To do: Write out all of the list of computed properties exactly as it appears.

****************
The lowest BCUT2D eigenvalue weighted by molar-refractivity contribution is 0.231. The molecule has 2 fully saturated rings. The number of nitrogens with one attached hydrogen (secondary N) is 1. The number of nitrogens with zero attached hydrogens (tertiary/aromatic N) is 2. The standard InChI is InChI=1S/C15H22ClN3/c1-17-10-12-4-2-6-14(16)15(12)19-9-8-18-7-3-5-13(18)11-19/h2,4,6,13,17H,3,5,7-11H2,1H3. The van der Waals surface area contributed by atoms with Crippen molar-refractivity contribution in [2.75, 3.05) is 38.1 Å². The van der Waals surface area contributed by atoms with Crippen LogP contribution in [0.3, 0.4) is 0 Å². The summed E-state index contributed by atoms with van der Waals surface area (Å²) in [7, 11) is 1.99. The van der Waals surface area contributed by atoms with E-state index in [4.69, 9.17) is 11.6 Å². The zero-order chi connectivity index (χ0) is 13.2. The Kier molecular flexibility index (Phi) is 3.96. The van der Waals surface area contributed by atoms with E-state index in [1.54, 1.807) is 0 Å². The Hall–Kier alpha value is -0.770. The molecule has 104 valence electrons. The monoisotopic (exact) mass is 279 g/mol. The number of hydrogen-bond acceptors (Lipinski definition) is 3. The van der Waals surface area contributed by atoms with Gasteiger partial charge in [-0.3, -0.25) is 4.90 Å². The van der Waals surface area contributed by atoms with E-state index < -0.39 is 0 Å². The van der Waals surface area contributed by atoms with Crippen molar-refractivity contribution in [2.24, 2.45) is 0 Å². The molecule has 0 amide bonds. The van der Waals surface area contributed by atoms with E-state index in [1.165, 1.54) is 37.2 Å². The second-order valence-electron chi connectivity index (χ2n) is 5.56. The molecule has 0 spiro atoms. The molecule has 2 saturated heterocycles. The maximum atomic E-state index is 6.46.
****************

The lowest BCUT2D eigenvalue weighted by molar-refractivity contribution is 0.231. The molecule has 2 fully saturated rings. The number of nitrogens with one attached hydrogen (secondary N) is 1. The number of nitrogens with zero attached hydrogens (tertiary/aromatic N) is 2. The standard InChI is InChI=1S/C15H22ClN3/c1-17-10-12-4-2-6-14(16)15(12)19-9-8-18-7-3-5-13(18)11-19/h2,4,6,13,17H,3,5,7-11H2,1H3. The van der Waals surface area contributed by atoms with Crippen molar-refractivity contribution in [2.75, 3.05) is 38.1 Å². The van der Waals surface area contributed by atoms with Crippen LogP contribution in [0.3, 0.4) is 0 Å². The summed E-state index contributed by atoms with van der Waals surface area (Å²) in [7, 11) is 1.99. The van der Waals surface area contributed by atoms with E-state index in [4.69, 9.17) is 11.6 Å². The zero-order chi connectivity index (χ0) is 13.2. The Kier molecular flexibility index (Phi) is 3.96. The van der Waals surface area contributed by atoms with E-state index in [1.54, 1.807) is 0 Å². The Hall–Kier alpha value is -0.770. The molecule has 104 valence electrons. The monoisotopic (exact) mass is 279 g/mol. The number of hydrogen-bond acceptors (Lipinski definition) is 3. The van der Waals surface area contributed by atoms with Gasteiger partial charge in [-0.3, -0.25) is 4.90 Å². The van der Waals surface area contributed by atoms with E-state index < -0.39 is 0 Å². The van der Waals surface area contributed by atoms with Crippen molar-refractivity contribution in [2.24, 2.45) is 0 Å². The molecule has 0 amide bonds. The van der Waals surface area contributed by atoms with E-state index in [1.165, 1.54) is 37.2 Å². The second-order valence-electron chi connectivity index (χ2n) is 5.56. The molecule has 0 spiro atoms. The molecule has 2 saturated heterocycles. The maximum atomic E-state index is 6.46.